Press Release

Building Iraq’s Social Protection Floor: Joint UN paper proposes recommendations to strengthen the adequacy, coverage and equity of the social protection system in Iraq

17 August 2022

Baghdad, Iraq – August 17, 2022 - A new working paper has been developed by the United Nations in Iraq, which proposes a set of key recommendations that would contribute to strengthening the adequacy, coverage and equity of the social protection system and enhancing its effectiveness in reaching the most vulnerable groups of society – including children, youth, women, elderly, informal workers, persons with disabilities and Internally Displaced Persons.

The paper, “Building Iraq’s Social Protection Floor – Framework and recommendations,” looks at some of the gaps and challenges in Iraq’s social protection system and identifies operational, country specific, costed interventions that “should be considered to achieve an inclusive social assistance system in Iraq that ultimately leaves no one behind.”

Developed by the ILO, in partnership with UNICEF, WFP, IOM and UNHCR and the European Union, in close coordination with the Deputy Special Representative of the Secretary General, UN Resident Coordinator and Humanitarian Coordinator for Iraq, the paper is part of efforts to facilitate the transition and reform of the social protection system in the country.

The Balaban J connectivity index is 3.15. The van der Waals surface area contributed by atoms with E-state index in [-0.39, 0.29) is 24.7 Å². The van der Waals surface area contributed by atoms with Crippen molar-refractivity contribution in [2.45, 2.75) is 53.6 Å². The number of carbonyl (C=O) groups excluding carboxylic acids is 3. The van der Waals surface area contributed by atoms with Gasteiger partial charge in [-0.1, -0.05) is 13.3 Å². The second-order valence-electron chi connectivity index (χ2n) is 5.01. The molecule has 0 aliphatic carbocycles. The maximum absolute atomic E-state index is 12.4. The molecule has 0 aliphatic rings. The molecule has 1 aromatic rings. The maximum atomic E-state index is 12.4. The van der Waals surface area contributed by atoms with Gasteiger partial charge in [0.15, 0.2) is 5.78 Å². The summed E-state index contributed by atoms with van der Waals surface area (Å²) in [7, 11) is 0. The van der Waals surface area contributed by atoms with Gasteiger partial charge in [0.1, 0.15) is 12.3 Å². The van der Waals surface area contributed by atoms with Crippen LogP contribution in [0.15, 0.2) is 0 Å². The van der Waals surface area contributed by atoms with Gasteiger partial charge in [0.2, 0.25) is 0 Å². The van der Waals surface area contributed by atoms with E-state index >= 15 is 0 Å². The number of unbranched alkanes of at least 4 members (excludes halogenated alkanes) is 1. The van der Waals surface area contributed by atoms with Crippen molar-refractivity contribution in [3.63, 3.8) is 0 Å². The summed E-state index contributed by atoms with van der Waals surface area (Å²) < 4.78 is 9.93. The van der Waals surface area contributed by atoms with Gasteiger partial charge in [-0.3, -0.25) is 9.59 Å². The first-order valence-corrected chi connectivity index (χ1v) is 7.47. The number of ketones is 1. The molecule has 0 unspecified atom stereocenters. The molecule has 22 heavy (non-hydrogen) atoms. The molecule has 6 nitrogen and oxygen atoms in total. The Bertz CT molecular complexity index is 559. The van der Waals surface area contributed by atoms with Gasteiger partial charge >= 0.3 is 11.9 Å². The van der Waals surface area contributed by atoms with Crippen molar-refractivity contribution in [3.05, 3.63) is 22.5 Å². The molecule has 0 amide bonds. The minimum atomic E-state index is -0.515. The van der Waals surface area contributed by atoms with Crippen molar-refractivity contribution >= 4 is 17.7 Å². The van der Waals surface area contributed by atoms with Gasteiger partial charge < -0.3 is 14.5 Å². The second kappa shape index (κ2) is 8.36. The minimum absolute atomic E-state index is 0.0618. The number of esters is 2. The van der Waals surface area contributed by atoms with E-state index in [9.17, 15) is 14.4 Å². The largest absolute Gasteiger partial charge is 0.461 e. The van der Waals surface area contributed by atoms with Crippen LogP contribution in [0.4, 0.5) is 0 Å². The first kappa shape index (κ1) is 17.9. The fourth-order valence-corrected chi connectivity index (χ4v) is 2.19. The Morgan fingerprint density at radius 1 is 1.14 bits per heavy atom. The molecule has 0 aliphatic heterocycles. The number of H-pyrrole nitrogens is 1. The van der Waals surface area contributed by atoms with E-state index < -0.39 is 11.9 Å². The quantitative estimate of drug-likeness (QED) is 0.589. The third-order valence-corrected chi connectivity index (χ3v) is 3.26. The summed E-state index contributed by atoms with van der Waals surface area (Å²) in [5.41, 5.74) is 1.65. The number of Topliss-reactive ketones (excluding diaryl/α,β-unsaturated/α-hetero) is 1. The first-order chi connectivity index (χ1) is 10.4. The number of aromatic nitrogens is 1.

The paper highlights Iraq’s commitment to social protection, as “demonstrated clearly in the 2018-2022 Poverty Reduction Strategy, in which the establishment of an effective social protection system was recognized as a strategic priority.” Yet, implementation is undermined by high fragmentation in the current system and complexity and ineffectiveness of current targeting approaches, among other challenges.

The paper focuses on non-contributory social assistance, which according to the ILO, includes “schemes that normally require no direct contribution from beneficiaries or their employers as a condition of entitlement to receive relevant benefits.”

The recommendations include shifting from charity-based social assistance to a rights-based, developmental approach; consolidating all fragmented social assistance programmes into a life-cycle social protection floor (SPF); and using the SPF as the basis for a shock-responsive cash transfer programme. Recommendations also focus on equipping the working-age population with modern economy skills-sets and integrating them in the contributory social insurance; establishing a shared service centre (SSC) for unified service delivery (one-stop shop) for all social protection benefits; and strengthening nutrition, health and education by providing healthy school meals.

Social Protection programmes are aligned with the Sustainable Development Goals (SDGs), specifically, the elimination of extreme poverty in the world; full and productive employment and decent work for all; and the reduction of inequalities.

Nisreen Bathish

Nisreen Bathish

Communications Advisor

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